1. Held: Underpayments of income tax by the Becks for each of the taxable years 1943 through 1953, inclusive, and 1958, determined. A part of such underpayment determined for each of the years 1943 through 1953 on the part of petitioners, and for 1958 with respect to Beck's separate return is due to fraud with intent to evade tax within the purview of sec. 293(b), I.R.C. 1939, and sec. 6653(b), I.R.C. 1954. As to the separate return of Dorothy Beck for 1958, respondent failed to prove fraud against her.

2. Held, that false and fraudulent returns were filed for each of the years 1943 through 1953, inclusive, by petitioners and 1958 by Beck and, therefore, deficiencies for those years are not barred by the statute of limitations. Since the administrator de bonis non of Dorothy Beck's estate waived the statute of limitation and extended the period of assessment of deficiencies against her until Dec. 31, 1965, the deficiency against her for 1958 is not barred by limitations.

3. Held, in each of the years 1945 to 1952, inclusive, petitioners are liable for additions to the tax under sec. 294(d)(2) of the 1939 Code by reason of the Becks' substantial underestimation of taxes in their declaration of estimated taxes for those years.

4. Held, the rental value to the Becks of the home provided for them by the International Union rent-free in the years 1958 and 1959 and at a rental of $400 per month in 1960 and 1961 was $1,000 per month in each of those years.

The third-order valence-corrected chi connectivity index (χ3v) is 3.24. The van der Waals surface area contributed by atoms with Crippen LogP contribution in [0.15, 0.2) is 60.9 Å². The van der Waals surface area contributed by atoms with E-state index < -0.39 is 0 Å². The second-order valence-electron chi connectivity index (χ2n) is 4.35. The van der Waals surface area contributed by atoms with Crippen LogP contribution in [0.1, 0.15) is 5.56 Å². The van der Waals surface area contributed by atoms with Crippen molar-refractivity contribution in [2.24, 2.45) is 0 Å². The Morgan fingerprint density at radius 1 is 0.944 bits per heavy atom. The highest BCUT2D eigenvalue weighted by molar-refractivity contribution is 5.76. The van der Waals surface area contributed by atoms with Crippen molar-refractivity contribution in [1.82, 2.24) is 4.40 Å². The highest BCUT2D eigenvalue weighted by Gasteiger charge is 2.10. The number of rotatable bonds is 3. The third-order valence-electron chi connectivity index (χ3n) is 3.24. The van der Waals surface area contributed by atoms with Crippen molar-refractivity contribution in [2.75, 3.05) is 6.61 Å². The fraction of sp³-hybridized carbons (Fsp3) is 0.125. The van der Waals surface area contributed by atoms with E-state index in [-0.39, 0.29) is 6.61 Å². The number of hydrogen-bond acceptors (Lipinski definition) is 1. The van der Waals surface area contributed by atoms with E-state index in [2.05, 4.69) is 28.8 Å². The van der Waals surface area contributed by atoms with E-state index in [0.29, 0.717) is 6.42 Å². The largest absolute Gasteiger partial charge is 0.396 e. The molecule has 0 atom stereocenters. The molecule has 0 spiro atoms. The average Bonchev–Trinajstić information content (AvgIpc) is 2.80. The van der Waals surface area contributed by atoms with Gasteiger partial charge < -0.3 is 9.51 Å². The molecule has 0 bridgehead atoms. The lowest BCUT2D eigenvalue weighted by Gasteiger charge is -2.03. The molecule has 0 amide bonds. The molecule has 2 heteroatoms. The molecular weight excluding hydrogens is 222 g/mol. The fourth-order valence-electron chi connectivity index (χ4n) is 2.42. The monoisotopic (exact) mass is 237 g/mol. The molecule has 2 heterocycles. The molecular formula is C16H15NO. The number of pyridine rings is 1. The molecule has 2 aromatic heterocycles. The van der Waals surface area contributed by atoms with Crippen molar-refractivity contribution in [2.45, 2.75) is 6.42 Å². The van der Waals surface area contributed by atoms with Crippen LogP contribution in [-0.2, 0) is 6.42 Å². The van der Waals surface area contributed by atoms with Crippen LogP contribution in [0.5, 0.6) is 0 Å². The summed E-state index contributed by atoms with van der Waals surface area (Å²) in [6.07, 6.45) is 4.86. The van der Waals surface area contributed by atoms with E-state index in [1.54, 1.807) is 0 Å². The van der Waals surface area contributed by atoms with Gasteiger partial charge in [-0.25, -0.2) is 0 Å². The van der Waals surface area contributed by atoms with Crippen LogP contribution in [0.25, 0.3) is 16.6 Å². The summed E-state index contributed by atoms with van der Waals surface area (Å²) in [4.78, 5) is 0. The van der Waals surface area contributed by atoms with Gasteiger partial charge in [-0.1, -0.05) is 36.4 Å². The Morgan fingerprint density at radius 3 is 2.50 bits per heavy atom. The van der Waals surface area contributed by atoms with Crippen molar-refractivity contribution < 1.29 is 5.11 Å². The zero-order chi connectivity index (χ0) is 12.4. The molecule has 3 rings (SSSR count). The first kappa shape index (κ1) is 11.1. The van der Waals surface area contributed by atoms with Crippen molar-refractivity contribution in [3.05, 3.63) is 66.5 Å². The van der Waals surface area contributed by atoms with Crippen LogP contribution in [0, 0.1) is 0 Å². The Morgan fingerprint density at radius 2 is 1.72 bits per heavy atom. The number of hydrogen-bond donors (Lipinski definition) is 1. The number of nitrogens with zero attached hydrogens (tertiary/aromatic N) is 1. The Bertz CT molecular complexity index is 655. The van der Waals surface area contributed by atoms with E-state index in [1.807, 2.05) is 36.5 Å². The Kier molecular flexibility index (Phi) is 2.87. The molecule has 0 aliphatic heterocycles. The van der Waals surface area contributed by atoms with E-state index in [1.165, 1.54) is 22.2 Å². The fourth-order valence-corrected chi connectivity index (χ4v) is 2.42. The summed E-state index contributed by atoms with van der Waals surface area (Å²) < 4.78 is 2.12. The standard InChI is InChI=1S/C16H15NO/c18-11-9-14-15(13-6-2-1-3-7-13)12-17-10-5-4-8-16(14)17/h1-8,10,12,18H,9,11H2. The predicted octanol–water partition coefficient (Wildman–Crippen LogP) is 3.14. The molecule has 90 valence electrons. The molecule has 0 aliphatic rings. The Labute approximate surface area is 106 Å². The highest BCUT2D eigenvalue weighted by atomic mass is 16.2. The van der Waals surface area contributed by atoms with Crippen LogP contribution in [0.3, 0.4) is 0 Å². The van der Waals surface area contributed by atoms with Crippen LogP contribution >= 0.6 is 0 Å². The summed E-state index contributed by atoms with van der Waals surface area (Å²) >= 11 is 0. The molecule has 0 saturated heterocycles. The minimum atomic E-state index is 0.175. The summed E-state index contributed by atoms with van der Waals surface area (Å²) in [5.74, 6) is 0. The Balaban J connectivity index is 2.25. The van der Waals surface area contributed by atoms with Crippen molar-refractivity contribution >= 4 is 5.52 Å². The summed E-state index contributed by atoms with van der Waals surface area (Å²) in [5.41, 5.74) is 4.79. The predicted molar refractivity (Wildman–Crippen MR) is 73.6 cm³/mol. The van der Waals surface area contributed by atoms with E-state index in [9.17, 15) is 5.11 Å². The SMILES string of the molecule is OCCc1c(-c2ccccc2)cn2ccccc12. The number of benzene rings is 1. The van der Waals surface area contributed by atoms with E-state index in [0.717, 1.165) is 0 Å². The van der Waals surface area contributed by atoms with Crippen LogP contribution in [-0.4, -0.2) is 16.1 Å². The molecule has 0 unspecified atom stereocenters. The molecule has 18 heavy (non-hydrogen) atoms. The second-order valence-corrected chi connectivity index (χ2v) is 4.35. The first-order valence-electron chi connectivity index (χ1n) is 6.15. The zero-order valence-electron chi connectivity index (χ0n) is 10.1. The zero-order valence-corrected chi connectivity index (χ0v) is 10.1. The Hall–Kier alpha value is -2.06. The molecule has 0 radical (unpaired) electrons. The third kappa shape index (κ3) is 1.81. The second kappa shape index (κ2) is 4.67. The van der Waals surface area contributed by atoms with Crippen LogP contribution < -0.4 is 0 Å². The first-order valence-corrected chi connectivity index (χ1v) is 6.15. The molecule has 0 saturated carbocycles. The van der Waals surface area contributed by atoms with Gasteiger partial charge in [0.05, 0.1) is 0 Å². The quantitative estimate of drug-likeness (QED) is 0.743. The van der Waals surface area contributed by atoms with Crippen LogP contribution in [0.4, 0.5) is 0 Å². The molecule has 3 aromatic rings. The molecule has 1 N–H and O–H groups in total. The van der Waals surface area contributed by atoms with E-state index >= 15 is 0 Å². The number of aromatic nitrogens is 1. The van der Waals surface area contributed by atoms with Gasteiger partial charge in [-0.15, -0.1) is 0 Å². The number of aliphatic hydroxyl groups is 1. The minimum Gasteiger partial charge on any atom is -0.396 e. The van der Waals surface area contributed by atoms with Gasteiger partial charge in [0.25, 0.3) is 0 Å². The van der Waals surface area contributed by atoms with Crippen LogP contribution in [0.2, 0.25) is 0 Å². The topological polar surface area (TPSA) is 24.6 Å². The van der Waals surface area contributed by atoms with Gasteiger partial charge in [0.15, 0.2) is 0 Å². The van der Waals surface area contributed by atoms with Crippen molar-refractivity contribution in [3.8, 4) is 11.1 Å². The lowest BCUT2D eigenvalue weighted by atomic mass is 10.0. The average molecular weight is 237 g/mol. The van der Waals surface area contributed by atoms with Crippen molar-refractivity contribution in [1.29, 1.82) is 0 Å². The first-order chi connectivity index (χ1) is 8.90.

5. Held, the Becks in 1960 received from Sunset Distributors, Inc., inter alia, a 10-year lease agreement on a building conveyed to petitioner by Sunset in settlement of Beck's lawsuit against the corporation having a fair market value of at least $85,000, which in fact constituted compensation to Beck in that year for services performed in the past,

6. Held, the Becks are not entitled to deduct from their Federal income taxes in 1960 and 1961 alleged interest expenses paid on behalf of two individuals.

Page 299

WITHEY, Judge:

These consolidated proceedings involve the determination of deficiencies in income tax and additions to tax as follows:

Additions to tax
Year Deficiency 1939 Code 1954 Code
Sec. 293(b) Sec. 294(d)(2) Sec. 6653(b)
Estate of Dorothy E. Beck, deceased, docket No. 858-66
1943 $1,489.06 $744.53
1944 1,462.02 732.01
1945 3,628.91 1,814.16 $217.73
1946 8,141.00 4,070.50 488.46
1947 8,714.41 4,357.21 545.97
1958 26,932.45
1959 22,307.15
1960 43,720.90
Dave Beck, docket No. 860-66
1943 $1,444.46 $722.23